Cbt and Family Therapy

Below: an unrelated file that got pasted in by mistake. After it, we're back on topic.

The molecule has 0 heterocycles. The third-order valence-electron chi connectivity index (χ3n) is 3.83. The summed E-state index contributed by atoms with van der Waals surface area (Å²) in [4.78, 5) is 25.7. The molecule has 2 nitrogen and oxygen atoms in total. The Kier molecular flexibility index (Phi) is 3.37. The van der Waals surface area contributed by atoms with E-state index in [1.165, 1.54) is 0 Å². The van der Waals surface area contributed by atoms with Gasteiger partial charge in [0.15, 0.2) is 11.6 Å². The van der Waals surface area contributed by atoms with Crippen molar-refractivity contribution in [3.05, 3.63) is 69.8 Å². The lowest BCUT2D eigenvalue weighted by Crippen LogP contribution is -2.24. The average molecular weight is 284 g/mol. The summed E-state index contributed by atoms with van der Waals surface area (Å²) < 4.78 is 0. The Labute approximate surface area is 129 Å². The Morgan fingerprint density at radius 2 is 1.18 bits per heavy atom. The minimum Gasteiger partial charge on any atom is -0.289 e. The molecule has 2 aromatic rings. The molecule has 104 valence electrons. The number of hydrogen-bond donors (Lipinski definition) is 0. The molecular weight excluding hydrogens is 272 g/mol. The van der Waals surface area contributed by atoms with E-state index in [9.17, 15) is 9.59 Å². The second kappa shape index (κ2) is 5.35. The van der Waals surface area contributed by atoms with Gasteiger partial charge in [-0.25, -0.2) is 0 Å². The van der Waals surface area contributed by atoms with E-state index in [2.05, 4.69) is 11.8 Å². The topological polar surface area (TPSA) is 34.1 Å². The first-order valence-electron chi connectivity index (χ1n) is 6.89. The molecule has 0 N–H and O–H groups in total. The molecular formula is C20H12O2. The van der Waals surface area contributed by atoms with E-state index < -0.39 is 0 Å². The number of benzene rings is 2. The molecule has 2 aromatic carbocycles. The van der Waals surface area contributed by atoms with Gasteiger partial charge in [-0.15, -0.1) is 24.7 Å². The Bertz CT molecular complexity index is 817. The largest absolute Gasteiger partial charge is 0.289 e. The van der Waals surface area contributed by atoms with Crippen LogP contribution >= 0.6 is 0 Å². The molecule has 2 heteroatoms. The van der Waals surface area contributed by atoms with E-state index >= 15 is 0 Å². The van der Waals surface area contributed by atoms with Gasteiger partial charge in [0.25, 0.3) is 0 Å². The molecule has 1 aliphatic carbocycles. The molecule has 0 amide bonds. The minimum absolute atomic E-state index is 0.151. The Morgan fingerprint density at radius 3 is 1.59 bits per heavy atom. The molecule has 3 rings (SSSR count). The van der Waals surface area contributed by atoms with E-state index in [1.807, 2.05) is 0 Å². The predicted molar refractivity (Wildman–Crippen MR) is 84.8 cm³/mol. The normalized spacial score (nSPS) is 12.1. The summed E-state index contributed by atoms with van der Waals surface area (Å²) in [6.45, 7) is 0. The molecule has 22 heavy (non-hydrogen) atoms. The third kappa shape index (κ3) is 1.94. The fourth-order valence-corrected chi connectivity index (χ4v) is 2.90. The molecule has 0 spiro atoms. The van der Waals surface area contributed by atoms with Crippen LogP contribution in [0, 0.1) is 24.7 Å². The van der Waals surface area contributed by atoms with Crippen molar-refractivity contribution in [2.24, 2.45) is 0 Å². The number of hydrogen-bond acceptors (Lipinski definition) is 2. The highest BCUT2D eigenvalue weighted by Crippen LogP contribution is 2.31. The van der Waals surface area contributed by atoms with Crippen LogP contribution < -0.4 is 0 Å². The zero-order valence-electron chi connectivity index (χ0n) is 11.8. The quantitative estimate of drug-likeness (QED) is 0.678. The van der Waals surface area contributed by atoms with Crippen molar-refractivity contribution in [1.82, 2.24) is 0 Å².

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Cognitive behavior therapy (CBT) is a form of psychotherapy that assumes negative behaviors and emotions that are caused by faulty thoughts and thinking patterns (Ford-Martin, 1999). CBT helps clients develop new ways of thinking and behaving. (Galanter ,Keller, & Weinberg, 1997). CBT is used quite often to treat substance abuse issues. The approach focuses on maladaptive behaviors (addictive behaviors) by changing what it perceives to be the root cause of them (faulty thinking). The goal of the therapist is to encourage the clients to focus on their thoughts and actions. Advocates of this theory contend that only by modifying self-defeating thoughts and behavior patterns will the client truly be able to solve his or her own problems. Thus, the aim of the therapy is to eliminate troubling emotions or behaviors rather than to help patients gain insight into the underlying cause of their problems (Ford-Martin, 1999). Cognitive-behavioral family therapy (CBFT) is the extension model of CBT, however, it also focuses on the members of a family, considering them to be parts of a cohesive unit, and looking at such factors as interfamilial relationships, communication patterns, and other familial dynamics (Frey, 1999). CBFT offers the possibility of helping not just to the person with the problem, but also to his or her significant others who are also affected by the addictive behavior. One of the most important thing in CBFT is for the therapist to develop a rapport with the client and the family. Upon the initial appointment the therapist may have the client fill out assessment questionnaires such as the Family Beliefs Inventory (Vicent-Roehling & Robins, 1986). Assessment of cognitions can be done in the interview as the therapist questions family members about "chains of thought" (Dattilio & Padesky, 1990). David, a 15-year-old boy who
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